As a wedding photographer, I am challenged for eliminating light stands and sunguns in a regular wedding and reception.

As we all know, Indian weddings and receptions have a always-stretchable duration of shoot, with a minimum of 5 hours. I currently use at least two sun guns and two studio strobe lights and more if required. But, major complaints of blocking the view of the audience are presented to me. It also spoils the decor and doesn't look good on wedding films and candid pictures.

Are there any effective alternatives to the traditional lighting?

Challenges and constraints: - Cannot use a flash as it runs out of battery even with a powerpack. We cannot take risks of changing the flash batteries on field during the event. - Minimising lights to one unit where sungun and strobe be used on a single stand. - Stage decor sometimes block the light if we place in from of the stage

some Wedding decors

  • \$\begingroup\$ This is an interesting challenge and I'm very curious of what sort of answers are produced. My gut tells me high ISO like Sony A7s type of ISO, but that's probably not a viable option... \$\endgroup\$
    – SailorCire
    Commented Mar 20, 2015 at 14:58

3 Answers 3


I hope this question gets a lot of answers because it is a complex situation.

My two cents are:

1) The obvious. Have a very fast lens, and I mean a very fast lens.

2) Use the bigger ISO your camera can give you. Probably one ISO less than the maximum. It is somehow easier to remove noise than a moved photo.

3) Shoot in raw. You probably can underexpose 1 step if you need that little extra shutter speed.

4) Get a monopod. I have not used them but there are some interesting monopod with a tiny 3 foot stand at the bottom. It is more flexible than a tripod.

The not so obvious:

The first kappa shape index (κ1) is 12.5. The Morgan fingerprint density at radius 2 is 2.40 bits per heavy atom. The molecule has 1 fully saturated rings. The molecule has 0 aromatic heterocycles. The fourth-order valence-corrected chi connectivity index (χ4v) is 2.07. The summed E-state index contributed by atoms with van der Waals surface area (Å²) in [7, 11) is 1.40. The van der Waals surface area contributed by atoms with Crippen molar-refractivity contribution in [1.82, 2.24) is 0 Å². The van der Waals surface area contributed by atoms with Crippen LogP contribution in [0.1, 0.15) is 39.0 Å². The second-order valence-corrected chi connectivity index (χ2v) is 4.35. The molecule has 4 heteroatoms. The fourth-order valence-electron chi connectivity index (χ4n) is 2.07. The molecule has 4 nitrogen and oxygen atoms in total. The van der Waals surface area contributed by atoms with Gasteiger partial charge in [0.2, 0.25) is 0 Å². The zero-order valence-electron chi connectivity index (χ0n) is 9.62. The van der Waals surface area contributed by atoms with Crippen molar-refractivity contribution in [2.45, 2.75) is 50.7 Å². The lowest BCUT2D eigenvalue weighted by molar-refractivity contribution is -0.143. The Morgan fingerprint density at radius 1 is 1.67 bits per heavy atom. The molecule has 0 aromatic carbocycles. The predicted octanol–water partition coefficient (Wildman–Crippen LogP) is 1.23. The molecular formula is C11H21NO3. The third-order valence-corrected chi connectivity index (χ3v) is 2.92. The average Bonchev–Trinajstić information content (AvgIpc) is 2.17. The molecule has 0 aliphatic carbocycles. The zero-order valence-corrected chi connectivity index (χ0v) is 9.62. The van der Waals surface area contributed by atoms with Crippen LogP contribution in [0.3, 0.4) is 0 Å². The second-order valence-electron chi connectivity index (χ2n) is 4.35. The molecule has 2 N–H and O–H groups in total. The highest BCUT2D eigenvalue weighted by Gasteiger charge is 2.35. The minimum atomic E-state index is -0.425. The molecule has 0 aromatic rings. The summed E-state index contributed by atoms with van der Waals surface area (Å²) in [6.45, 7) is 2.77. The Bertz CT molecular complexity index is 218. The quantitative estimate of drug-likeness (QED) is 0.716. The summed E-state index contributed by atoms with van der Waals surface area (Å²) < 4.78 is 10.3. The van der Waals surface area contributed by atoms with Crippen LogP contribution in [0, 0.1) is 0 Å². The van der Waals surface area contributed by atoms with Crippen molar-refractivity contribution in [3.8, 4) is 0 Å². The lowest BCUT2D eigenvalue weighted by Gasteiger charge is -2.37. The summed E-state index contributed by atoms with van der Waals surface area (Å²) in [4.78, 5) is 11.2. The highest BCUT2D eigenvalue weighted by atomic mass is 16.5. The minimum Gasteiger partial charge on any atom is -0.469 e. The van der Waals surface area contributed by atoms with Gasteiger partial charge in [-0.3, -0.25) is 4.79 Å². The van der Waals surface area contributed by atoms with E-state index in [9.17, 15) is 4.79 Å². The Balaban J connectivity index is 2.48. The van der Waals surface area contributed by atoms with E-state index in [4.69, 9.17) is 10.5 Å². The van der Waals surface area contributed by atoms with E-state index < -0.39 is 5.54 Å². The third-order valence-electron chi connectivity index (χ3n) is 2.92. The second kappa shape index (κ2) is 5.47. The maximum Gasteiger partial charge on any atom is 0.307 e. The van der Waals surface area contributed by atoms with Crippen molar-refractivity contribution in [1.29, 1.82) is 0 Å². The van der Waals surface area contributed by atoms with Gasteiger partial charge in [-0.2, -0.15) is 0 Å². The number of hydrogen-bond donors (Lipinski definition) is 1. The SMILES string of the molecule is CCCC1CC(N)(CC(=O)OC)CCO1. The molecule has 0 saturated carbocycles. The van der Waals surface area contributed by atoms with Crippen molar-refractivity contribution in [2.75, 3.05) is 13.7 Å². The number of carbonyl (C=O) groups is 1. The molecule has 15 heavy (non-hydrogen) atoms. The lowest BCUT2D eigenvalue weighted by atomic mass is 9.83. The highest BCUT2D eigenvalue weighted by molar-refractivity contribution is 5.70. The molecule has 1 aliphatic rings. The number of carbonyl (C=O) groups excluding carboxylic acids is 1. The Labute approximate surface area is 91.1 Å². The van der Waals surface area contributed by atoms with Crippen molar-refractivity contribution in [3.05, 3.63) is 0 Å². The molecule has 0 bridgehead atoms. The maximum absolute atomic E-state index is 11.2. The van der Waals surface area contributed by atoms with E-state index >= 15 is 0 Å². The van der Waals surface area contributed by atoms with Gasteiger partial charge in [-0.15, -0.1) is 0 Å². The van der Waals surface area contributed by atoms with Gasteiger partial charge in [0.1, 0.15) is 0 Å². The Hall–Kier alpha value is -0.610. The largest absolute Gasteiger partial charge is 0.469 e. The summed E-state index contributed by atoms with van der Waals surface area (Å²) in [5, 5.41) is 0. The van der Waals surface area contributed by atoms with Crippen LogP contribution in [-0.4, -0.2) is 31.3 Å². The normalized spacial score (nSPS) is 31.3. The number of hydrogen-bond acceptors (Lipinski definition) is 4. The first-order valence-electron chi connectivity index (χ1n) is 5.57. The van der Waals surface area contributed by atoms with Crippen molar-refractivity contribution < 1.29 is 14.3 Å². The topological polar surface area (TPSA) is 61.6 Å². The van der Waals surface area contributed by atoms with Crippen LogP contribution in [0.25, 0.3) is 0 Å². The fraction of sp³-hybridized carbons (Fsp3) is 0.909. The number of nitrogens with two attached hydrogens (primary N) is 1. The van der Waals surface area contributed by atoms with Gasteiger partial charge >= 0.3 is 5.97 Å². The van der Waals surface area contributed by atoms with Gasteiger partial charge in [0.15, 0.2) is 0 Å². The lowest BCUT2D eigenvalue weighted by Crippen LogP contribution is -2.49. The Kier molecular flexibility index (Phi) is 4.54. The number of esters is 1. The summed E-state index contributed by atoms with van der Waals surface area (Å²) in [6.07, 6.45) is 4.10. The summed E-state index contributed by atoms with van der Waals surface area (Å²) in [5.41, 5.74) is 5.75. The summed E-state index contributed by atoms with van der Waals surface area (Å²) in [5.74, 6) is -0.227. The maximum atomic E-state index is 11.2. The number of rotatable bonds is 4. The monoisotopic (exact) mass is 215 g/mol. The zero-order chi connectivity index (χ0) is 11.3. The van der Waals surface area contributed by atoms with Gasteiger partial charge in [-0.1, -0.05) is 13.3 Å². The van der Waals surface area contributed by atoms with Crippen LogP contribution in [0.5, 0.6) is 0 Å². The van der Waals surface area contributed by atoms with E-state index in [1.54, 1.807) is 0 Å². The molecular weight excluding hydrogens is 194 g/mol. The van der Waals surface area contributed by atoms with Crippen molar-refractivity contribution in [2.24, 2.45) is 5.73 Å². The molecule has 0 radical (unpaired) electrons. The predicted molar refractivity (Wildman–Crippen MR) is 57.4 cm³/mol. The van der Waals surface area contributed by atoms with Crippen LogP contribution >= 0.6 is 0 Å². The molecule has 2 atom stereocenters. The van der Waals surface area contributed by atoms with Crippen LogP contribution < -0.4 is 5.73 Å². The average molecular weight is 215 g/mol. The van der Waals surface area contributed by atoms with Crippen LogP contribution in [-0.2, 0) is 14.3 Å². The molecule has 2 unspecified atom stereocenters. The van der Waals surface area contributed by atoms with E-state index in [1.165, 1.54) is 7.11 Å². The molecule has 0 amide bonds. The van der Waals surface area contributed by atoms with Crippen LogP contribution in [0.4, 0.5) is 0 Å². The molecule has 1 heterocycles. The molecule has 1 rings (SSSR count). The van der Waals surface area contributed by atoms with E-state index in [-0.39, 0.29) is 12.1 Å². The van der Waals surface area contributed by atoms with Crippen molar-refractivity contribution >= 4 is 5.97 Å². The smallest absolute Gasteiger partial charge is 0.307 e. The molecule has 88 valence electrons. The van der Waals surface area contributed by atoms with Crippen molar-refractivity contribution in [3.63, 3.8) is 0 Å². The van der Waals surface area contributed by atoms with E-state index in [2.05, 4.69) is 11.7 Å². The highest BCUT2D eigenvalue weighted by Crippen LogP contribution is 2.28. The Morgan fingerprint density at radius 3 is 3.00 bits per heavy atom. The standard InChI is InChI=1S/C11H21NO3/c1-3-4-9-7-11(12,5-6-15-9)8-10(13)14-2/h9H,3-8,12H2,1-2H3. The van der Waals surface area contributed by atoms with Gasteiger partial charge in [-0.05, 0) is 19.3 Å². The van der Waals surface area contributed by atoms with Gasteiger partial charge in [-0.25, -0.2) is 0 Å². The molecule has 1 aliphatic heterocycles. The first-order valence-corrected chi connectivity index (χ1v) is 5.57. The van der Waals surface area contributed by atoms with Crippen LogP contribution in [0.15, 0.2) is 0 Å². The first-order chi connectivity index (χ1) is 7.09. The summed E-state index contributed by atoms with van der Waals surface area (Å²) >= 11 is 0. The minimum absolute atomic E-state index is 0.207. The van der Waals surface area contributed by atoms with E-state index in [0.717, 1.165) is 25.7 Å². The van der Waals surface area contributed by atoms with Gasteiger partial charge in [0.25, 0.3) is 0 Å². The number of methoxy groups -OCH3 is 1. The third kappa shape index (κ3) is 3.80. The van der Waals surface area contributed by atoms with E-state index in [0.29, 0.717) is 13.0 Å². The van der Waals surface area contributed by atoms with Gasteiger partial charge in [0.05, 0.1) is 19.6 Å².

5) Get an assistant (or 2) and a radio triggered flashes, with a portable diffuser. Not the tiny plastic ones. There are a couple of foldable models... very interesting. It is easier that one assistant moves from here to there without a tripod... he is the walking tripod.

I'm not sure if you need to balance the light from the flash or not. That will depend on your style or look you want to achieve. Experiment a bit. Try to use the ambient light as much as possible.

I would not use the flashes at maximum power but 1/4 or less. Depends on the situation.

6) I would try to shoot at 1/15 or faster. Probably 1/30

7) Try to study the location in advanced. Try to measure the ambient light to know what to expect.

8) Talk to the responsibles of the ceremony, tell them you are the official photographer and ask where you can stand. Be gentle.

9) Probably a dumb idea but it is an idea... Have a backup "point and shoot camera" — some of them are very good in low light situations. I would use it for some general views with a wide angle zoom.

10) As SailorCire wrote on the comment, get a better camera. Better low light performance is one of the best reasons to upgrade a camera body. You can probably rent it if you do not want to buy it right now.


Are there any effective alternatives to the traditional lighting?

Set your standard lighting up as an isolated studio in a corner of the hall, or in another room nearby. You will need a "wrangler" to go out into the crowd and gather up suitable pairings, groups, etc. and bring them to you. Ideally, you want two of them, one from each family, since they know what the logical groupings are.